Several years ago I remember hearing about someone switching churches for a reason that I could not connect to: a man that switched from being Baptist to Episcopalian in part because he found the liturgy to be so beautiful. Liturgy? Really? You mean like formal presentation of that bread and wine with those fancy clothes?
That was my cultural bias in belittling it because I prided myself on my informal formation as a Christian. My parents did not identify themselves as Christian and I became a Christian without their guidance when I was 10 and became a church goer at 14. I did not take into my life a habit to pray before meals and cussing was not a problem for me. In fact, I rarely made it a point to dress nice for church because God knows my heart. There was even a season of my life when I avoided “dry, organized church” of any kind choosing to be in a house church that was off the rails and not reverent to traditions of Christianity that had unity and history to it. So on that liturgy anecdote “Really?” seemed to make sense.
But years later, my meandering journey in following Christ took me unexpectedly into the Catholic Church. To stay. I actually like it. Another interesting point is that I wanted a Christianity to experience that was consistent with a matter of fact declaration on fresh, pristine form on how, “They devoted themselves to the apostles’ teaching and to fellowship, to the breaking of bread and to prayer” (Acts 2:42). In this setting I have found this verse to be fleshed out in the most fulness.
But this is not just a matter of just a ceremony for ceremony’s sake. This is the full realization of what is to take the message of John 3:16, thank God for His sacrifice of His Son and infuse it relationally into ones soul and body. In the Old Testament they had a bread sacrifice to God called the todah. In the Greek translation from Hebrew they used the word eucharesteo. This is where we get Eucharist where Jesus is present Body, Blood, Soul and Divinity. Did I still accept Jesus at 10 with a simple prayer? Yes. But with The Eucharist it is blown into 3D and it draws me to a unified walk with Church in light of salvation history.
Late invention? The accounts of having the Eucharist in the Early Church Fathers writings are numerous. But one can see something profound with Jesus on the day of the resurrection. Two disciples of Jesus come upon him on the road to Emmaus but do not recognize him right away. He takes the fog away eventually like he does for anyone who seeks him honestly.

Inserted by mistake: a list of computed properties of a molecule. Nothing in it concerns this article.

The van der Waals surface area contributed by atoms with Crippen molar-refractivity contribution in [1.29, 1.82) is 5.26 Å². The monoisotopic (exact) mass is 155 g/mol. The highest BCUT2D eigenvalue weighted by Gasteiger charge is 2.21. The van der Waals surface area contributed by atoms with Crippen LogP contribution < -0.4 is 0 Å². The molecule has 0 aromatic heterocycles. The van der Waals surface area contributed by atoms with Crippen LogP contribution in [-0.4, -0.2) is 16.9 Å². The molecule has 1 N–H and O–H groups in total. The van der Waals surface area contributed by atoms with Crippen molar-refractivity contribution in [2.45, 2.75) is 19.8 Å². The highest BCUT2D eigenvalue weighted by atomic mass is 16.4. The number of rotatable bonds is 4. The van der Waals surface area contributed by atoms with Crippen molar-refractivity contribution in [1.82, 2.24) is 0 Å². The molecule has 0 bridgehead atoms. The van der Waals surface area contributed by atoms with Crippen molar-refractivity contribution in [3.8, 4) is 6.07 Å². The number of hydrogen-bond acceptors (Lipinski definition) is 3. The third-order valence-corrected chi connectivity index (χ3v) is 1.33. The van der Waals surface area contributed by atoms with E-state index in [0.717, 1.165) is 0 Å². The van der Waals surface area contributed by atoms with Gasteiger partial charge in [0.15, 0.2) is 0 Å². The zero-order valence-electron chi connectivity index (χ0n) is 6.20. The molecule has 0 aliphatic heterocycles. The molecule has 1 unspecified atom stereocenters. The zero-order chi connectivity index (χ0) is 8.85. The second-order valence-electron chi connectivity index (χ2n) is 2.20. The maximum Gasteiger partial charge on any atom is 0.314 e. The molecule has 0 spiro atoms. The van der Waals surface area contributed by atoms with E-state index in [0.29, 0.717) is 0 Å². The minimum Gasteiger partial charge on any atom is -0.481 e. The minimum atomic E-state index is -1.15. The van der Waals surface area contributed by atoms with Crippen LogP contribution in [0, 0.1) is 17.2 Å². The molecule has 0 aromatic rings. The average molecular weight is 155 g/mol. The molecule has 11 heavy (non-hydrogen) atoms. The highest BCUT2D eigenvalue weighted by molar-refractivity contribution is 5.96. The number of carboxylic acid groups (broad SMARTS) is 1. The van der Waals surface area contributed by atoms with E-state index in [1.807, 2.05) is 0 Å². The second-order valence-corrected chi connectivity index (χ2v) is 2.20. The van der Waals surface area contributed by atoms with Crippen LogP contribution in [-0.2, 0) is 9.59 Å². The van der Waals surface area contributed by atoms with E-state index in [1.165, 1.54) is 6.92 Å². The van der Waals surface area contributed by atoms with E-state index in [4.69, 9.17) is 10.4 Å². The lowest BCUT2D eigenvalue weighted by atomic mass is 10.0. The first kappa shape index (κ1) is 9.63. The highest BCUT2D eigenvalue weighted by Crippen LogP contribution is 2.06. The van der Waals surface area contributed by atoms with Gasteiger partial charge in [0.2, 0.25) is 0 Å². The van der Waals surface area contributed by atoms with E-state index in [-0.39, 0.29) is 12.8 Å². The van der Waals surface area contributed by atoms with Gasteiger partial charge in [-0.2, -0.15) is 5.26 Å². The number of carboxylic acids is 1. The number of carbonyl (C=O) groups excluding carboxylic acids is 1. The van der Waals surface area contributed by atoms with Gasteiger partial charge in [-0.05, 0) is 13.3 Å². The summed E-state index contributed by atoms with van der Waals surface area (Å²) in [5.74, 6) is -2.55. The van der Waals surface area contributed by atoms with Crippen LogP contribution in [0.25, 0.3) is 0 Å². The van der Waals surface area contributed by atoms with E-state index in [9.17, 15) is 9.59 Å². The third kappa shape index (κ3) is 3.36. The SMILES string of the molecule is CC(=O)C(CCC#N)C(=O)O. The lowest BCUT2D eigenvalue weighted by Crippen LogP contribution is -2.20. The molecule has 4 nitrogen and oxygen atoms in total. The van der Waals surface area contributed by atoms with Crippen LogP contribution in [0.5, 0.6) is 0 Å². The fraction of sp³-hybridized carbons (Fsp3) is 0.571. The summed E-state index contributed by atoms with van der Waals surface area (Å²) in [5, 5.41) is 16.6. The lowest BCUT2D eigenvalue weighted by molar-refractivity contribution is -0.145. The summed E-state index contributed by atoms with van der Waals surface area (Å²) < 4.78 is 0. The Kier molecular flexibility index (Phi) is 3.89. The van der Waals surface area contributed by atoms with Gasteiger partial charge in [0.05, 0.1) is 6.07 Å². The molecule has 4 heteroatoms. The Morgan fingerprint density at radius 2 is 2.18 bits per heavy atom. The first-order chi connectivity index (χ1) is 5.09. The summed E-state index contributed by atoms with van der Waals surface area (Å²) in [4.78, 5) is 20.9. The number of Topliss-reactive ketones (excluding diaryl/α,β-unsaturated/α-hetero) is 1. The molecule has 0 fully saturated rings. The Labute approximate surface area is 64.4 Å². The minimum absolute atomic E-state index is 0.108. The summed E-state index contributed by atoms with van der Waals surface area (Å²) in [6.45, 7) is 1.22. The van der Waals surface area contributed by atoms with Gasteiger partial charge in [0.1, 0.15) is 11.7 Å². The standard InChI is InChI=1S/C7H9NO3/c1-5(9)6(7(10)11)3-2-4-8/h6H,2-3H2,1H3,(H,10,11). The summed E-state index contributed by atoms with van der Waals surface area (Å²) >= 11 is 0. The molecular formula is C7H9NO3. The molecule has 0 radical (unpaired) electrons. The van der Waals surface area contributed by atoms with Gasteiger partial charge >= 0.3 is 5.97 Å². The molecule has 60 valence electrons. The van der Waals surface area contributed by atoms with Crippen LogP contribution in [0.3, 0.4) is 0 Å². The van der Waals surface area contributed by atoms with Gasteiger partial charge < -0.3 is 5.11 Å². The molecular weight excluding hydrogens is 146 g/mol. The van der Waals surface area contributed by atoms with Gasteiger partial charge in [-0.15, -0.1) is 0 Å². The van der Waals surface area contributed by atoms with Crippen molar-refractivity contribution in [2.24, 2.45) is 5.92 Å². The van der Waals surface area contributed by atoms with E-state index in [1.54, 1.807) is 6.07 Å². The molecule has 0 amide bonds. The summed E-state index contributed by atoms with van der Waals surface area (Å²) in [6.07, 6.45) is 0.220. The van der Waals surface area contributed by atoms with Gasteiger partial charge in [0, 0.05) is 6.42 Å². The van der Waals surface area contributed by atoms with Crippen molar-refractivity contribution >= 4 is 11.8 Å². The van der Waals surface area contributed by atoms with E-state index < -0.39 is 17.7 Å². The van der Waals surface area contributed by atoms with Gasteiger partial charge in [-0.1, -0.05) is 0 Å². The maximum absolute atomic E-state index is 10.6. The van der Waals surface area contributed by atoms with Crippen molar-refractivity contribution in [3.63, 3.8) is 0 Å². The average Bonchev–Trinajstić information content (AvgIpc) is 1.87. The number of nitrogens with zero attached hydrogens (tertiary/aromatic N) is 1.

And it happened that, while he was with them at table, he took bread, said the blessing, broke it, and gave it to them. With that their eyes were opened and they recognized him, but he vanished from their sight. Then they said to each other, “Were not our hearts burning [within us] while he spoke to us on the way and opened the scriptures to us?” So they set out at once and returned to Jerusalem where they found gathered together the eleven and those with them who were saying, “The Lord has truly been raised and has appeared to Simon!” Then the two recounted what had taken place on the way and how he was made known to them in the breaking of the bread (Luke 24:30-35).
Safe to assume that they consumed the bread? Almost. Once Jesus gave thanks and consecrated, his presence is extended in the bread. They knew him in the breaking of the bread.
Klasis is the Greek word for the actual breaking of bread. In a solemn way this happens in a holy, fellowship time. But there is another breaking of the bread can then be done in smaller settings that are not as formal. There is room to build relationally with one another that does not take away from Jesus.
“Every day they continued to meet together in the temple courts. They broke (klasis) bread in their homes and ate together with glad and sincere hearts” (Acts 2:46). This is beautiful, compliments the pillar of above about fellowship and is a sanctified time because of the primary breaking of the bread in the sacrifice reflecting The Sacrifice on the cross. It is in the institution of the Eucharist that Christ gives us the source and summit of our faith as we walk in God and together.
This is where Jesus expressed something that was to have meaning but must be apprehended (like getting the “jist” of something) and comprehending.
Whoever eats my flesh and drinks my blood has eternal life, and I will raise him on the last day. For my flesh is true food, and my blood is true drink. Whoever eats my flesh and drinks my blood remains in me and I in him. Just as the living Father sent me and I have life because of the Father, so also the one who feeds on me will have life because of me (John 6: 54-57).
Here, all of the crowd save the 12 disciples walk away. The twelve maybe apprehend and others will not soften to such an offensive mystery. But the two men on the road to Emmasaus? Many other Christians through the ages such as Catholic, Orthodox and Coptic? Different story. But now I can tell you it is my story as well.